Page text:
Wednesday, December 31, 2008

a house of cards

kudos to robert stewart (formerly of royal dutch shell), who recently published a brief, clear explanation of how we got into the current financial crisis. tracing the collapse back to the widespreach practice of subprime lending, he writes:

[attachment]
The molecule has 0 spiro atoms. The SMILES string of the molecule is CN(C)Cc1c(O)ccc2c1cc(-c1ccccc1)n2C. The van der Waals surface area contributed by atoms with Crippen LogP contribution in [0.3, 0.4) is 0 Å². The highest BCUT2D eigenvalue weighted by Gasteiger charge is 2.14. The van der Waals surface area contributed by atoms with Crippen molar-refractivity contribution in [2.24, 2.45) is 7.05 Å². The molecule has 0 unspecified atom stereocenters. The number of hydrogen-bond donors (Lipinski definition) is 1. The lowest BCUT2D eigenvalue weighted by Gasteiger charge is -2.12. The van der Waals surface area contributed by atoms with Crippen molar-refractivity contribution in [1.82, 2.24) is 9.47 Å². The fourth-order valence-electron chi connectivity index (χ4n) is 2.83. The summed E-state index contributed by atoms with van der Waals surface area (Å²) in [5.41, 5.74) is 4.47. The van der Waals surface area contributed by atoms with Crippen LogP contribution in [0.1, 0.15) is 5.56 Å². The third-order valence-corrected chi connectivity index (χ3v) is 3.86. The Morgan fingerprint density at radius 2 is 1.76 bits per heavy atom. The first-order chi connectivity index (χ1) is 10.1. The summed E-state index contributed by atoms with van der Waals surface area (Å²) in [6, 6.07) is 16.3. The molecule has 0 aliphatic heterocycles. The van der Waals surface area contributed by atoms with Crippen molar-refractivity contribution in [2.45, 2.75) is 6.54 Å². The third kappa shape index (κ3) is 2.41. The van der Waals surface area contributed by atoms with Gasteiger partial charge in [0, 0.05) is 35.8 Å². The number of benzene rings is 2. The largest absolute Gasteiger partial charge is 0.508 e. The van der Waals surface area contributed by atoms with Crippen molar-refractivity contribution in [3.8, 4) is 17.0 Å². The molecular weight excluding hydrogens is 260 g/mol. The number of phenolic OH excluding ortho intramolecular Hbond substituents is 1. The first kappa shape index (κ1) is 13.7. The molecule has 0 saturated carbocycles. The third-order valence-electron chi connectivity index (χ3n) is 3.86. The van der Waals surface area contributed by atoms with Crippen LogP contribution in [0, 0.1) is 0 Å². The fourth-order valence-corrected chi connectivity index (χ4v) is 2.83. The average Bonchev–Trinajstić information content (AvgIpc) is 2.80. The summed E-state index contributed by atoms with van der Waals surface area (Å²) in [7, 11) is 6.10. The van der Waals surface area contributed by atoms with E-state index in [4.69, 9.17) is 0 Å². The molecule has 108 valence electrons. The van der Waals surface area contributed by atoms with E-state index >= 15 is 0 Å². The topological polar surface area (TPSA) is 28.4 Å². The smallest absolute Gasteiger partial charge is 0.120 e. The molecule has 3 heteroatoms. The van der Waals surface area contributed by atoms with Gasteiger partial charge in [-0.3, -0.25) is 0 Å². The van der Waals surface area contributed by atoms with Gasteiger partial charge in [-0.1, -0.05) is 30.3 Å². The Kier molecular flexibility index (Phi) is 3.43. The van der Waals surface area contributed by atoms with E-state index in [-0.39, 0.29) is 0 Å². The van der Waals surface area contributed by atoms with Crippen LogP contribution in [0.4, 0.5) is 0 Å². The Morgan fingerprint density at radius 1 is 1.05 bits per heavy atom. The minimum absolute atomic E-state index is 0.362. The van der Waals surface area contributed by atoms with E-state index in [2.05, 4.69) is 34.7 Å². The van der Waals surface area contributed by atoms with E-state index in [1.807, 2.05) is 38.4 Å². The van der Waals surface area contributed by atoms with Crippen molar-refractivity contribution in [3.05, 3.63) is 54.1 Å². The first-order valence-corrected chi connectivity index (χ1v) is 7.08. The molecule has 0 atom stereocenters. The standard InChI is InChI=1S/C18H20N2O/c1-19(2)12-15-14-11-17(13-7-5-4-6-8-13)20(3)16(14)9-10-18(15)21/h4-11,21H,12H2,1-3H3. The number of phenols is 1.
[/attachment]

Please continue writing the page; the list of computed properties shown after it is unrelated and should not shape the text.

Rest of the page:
in summary, the essence of the subprime crisis is that money was lent (often through the agency of questionable mortgage brokers) at very low interest rates (courtesy of the fed) to hundreds of thousands of people (all they needed was a credit score and a pulse) who could not afford to pay it back; and it was backed by collateral (a house) that was not properly valued. such assets, accurately described as “liar loans,” were then packaged into opaque securities, known as structured-investment vehicles (sponsored but not guaranteed by a respected and well-known name), which very few people understood. they were sold on to pension funds, banks, and others whose gullible investment managers also did not understand them and failed to carry out the rigorous analysis that their clients had a right to expect.